While Walker Creek Ranch in West Marin is an ideal summer camp location, it is not without various challenge that exist in all California country settings including poison oak and ticks. Therefore we adhere to the following protocol: 1. Identifying and being aware of situations that include greater proximity to poison oak and ticks such as walking in heavily wooded areas, high grass, etc. In anticipation of hikes, campers are required to wear protective clothing like long pants and closed shoes. 2. Campers are advised to conduct a “tick check” every day, with the assistance of staff when requested. 3. Staff are trained on how to identify and remove a tick. If exposure to poison oak is suspected, campers shower with Tecnu and their clothes are washed. 4. There are a variety of insect repellents available including Permethrin, that campers can bring to camp. Natural insect repellents will be available like Oil of Lemon Eucalyptus will be available at camp. We will also engage in making our own natural repellent that repels ticks: In a spray bottle, mix 2 cups of distilled white vinegar and 1 cup of water, with the addition of 20 drops of Eucalyptus oil, peppermint and/or citrus oils. It can be sprayed onto clothing, skin, and hair and is safe to reapply frequently.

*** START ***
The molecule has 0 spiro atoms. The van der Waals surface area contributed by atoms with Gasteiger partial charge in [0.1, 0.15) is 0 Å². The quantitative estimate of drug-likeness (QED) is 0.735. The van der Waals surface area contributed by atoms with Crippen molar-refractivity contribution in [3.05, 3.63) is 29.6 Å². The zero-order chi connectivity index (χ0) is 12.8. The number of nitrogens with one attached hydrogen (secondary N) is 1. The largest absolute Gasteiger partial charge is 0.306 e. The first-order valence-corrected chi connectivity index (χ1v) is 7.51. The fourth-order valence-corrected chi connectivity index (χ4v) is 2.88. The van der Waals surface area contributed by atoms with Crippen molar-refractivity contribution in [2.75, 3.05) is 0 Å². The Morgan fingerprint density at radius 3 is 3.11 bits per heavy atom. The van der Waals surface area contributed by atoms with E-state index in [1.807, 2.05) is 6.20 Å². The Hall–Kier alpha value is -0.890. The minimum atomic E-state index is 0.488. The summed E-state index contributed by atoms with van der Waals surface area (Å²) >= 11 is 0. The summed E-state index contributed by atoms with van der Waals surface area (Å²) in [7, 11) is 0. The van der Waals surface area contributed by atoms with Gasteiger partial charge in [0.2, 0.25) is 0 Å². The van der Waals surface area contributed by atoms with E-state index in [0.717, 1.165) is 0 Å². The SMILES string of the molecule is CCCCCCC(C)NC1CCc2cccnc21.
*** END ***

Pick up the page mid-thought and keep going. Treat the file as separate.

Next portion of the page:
Making Friends

Camp Be’chol Lashon brings campers of diverse experience and backgrounds together and facilitates deep and lasting friendships. We focus on individuals’ stories and their value to the collective, encouraging conversations and celebrating differences between people as an asset, providing the ability to see oneself as part of a complex multi-faceted community where race is one of many distinguishing factors.

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Future Leaders